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Abstract: FR-PO672

Hydrocarbons to Pulmonary Renal Syndrome: A Risky Road

Session Information

Category: Glomerular Diseases

  • 1303 Glomerular Diseases: Clinical‚ Outcomes‚ and Trials


  • Morales-Alvarez, Martha Catalina, Beth Israel Deaconess Medical Center, Boston, Massachusetts, United States
  • Eley, Samuel Theodore, Harvard Medical School, Boston, Massachusetts, United States
  • Stillman, Isaac Ely, Beth Israel Deaconess Medical Center, Boston, Massachusetts, United States
  • Chopra, Bhavna, Beth Israel Deaconess Medical Center, Boston, Massachusetts, United States

Anti-GBM syndrome is rare small vessel vasculitis with an incidence of <2 cases/million population and a bimodal age distribution in the third and sixth decades of life. Environmental factors such as URIs, smoking, and inhalation of hydrocarbons in genetically susceptible individuals are associated with increased anti-GBM antibodies production. We present a rare case of a young patient with Toluene exposure manifesting anti-GBM syndrome in a background of PLA2R membranous nephropathy (MN).

Case Description

A 23-year-old man with new onset HTN and headaches presented to the ED with hemoptysis for 2 days. He was hemodynamically stable with normal oxygen saturation. Initial laboratory results revealed a Hb of 5.7 g/dL and SCr of 19.7 mg/dL. CXR revealed bilateral diffuse infiltrates and urine sediment showed several dysmorphic RBCs. Total urine Pr/Cr ratio was 6.2 g/g. Due to concern for pulmonary-renal syndrome with diffuse alveolar hemorrhage and hypoxic respiratory failure he was initiated on pulse dose steroids, plasmapheresis (total x5), and hemodialysis within 1 day of admission. Serologies returned positive only for anti-GBM antibodies. A kidney biopsy showed active crescentic GN with minimal IFTA and granular staining of PLA2R in the capillary loops by IF (Fig 1). Oral cyclophosphamide was initiated on day 5. He reported repeated high exposure to toluene since childhood while repairing bikes. During a 3-mo follow up, he was still HD dependent.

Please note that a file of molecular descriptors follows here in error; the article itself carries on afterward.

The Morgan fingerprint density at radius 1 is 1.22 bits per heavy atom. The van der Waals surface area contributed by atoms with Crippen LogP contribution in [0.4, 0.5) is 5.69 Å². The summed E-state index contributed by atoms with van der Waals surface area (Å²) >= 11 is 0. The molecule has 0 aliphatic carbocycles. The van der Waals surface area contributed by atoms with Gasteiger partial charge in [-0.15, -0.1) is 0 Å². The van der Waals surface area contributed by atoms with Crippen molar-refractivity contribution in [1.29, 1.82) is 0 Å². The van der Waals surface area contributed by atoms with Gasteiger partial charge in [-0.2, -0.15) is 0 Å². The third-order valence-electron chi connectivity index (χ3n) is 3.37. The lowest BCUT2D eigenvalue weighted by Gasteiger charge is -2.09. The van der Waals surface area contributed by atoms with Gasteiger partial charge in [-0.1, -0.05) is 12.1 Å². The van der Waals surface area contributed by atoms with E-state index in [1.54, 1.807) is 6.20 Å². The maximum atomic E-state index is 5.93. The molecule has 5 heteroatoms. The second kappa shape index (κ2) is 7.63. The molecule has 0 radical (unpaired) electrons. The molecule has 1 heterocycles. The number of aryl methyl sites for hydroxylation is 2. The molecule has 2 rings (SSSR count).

This case exhibits a unique presentation of anti-GBM syndrome following repeated hydrocarbon exposure in a setting of underlying MN. Inhaled toxins promote recurrent localized inflammation and increased capillary permeability unmasking hidden epitopes and allowing antibody formation, potentially manifesting as anti-GBM syndrome. Early diagnosis and appropriate use of immunosuppressive and extracorporeal therapies is necessary to prevent morbidity and to improve survival of this rare condition.